Watching the video prompted me to think about what I would tell someone who asked me if they could still take up judo as an adult and progress to eventually attain a black belt.  I would respond “Absolutely”, and would encourage them to do so if that’s what their goal is.  From past blogs I’ve written, you may already be aware that I went back into judo after a 30-year break at the age of 51, having stopped when I was 19 at a blue belt level and was graded to a black belt in December 2018 at the age of 55.  So yes, it can be done, and trust me, I’m nobody special.

As I went through my journey to get my black belt, many things became apparent to me.  As an adult, it’s a very different journey than if you were a teenager.  As a youth competitor you’re full of energy, aggression, and drive, so if you compete and ride the wave with your fellow students, you’ll be able to get your black belt before you’re 20.  It will also be well-earned and well-deserved because you’ll have been promoted based on your performance at tournaments and how you rank amongst your peers. As an adult, however, it’s a very different experience.  You may compete in the odd tournament if you like, but in general, your journey is one of learning more about yourself and you’re also mature enough to know that the only person you’re in competition with is yourself.  It becomes a personal challenge to progress because you want to prove to yourself that you can do it.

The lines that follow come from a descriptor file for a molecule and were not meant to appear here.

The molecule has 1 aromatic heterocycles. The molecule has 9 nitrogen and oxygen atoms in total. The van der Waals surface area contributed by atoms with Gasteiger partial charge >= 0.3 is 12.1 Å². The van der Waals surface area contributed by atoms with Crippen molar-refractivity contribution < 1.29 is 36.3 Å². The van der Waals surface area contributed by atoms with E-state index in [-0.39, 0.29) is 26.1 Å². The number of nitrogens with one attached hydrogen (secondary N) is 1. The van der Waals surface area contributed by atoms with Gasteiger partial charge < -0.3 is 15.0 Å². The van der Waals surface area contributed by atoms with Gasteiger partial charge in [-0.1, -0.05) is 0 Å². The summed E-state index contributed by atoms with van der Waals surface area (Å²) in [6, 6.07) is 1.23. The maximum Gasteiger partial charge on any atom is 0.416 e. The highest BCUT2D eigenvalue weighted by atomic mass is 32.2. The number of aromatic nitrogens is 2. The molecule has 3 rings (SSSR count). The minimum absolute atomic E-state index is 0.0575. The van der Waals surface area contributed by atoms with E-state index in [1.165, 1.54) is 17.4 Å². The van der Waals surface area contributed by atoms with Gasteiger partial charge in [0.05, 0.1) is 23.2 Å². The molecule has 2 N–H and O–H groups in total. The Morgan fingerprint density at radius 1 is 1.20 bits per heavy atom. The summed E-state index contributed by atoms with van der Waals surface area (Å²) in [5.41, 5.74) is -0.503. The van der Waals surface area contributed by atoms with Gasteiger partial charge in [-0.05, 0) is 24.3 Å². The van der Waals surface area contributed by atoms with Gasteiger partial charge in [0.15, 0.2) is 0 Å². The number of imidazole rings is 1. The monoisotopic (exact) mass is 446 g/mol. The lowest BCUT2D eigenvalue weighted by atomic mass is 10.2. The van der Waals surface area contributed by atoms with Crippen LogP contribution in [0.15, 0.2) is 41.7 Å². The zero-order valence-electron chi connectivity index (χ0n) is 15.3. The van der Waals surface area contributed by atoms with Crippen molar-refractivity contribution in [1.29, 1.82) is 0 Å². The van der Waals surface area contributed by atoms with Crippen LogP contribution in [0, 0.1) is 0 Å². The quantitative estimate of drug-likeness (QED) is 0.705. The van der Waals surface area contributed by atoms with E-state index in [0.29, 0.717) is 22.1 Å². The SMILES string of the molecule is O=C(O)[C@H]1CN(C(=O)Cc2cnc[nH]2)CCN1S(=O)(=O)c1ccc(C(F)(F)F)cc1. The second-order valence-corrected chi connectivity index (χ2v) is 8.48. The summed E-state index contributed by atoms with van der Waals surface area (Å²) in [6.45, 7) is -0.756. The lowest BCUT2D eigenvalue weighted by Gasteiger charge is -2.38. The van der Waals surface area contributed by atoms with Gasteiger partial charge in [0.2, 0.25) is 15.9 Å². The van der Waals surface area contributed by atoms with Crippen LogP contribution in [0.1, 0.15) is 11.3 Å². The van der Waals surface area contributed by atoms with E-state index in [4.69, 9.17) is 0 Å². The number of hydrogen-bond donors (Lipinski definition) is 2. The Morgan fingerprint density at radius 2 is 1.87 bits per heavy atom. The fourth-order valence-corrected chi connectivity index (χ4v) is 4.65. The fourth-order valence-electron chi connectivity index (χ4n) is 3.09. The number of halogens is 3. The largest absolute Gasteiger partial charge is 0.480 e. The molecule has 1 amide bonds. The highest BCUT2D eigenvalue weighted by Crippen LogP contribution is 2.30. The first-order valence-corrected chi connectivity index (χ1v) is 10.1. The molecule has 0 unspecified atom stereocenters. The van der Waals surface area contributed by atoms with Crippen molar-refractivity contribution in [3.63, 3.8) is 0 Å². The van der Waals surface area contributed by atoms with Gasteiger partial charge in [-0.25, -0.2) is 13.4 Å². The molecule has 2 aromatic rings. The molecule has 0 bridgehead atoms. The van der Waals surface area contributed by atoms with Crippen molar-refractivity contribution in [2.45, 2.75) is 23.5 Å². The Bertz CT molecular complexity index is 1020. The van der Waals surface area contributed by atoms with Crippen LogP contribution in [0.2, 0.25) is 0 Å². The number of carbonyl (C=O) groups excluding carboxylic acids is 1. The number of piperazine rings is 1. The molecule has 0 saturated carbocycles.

When I received my black belt and people were offering their congratulations, my usual response was that it took me so long.  And then I was surprised at how similar the message was from most people, that it didn’t matter how long it took because the important thing was that I didn’t give up.  When I heard that response after the 3rd time it started to sink into my head that persevering and not giving up was what people were noting and respecting and that as a result, I was able to achieve my goal.  Nobody cared how long it took except for me.  I’ve seen a video of a disabled person who had no legs and he eventually received his black belt in judo.  How was this possible?  It’s because he demonstrated to everyone that he wouldn’t let his disability be an obstacle in his quest and that he had the grit, the spirit, and the determination to not give up.  He exhibited the higher-level character traits that a black belt in judo should have, almost more so than knowing the techniques themselves.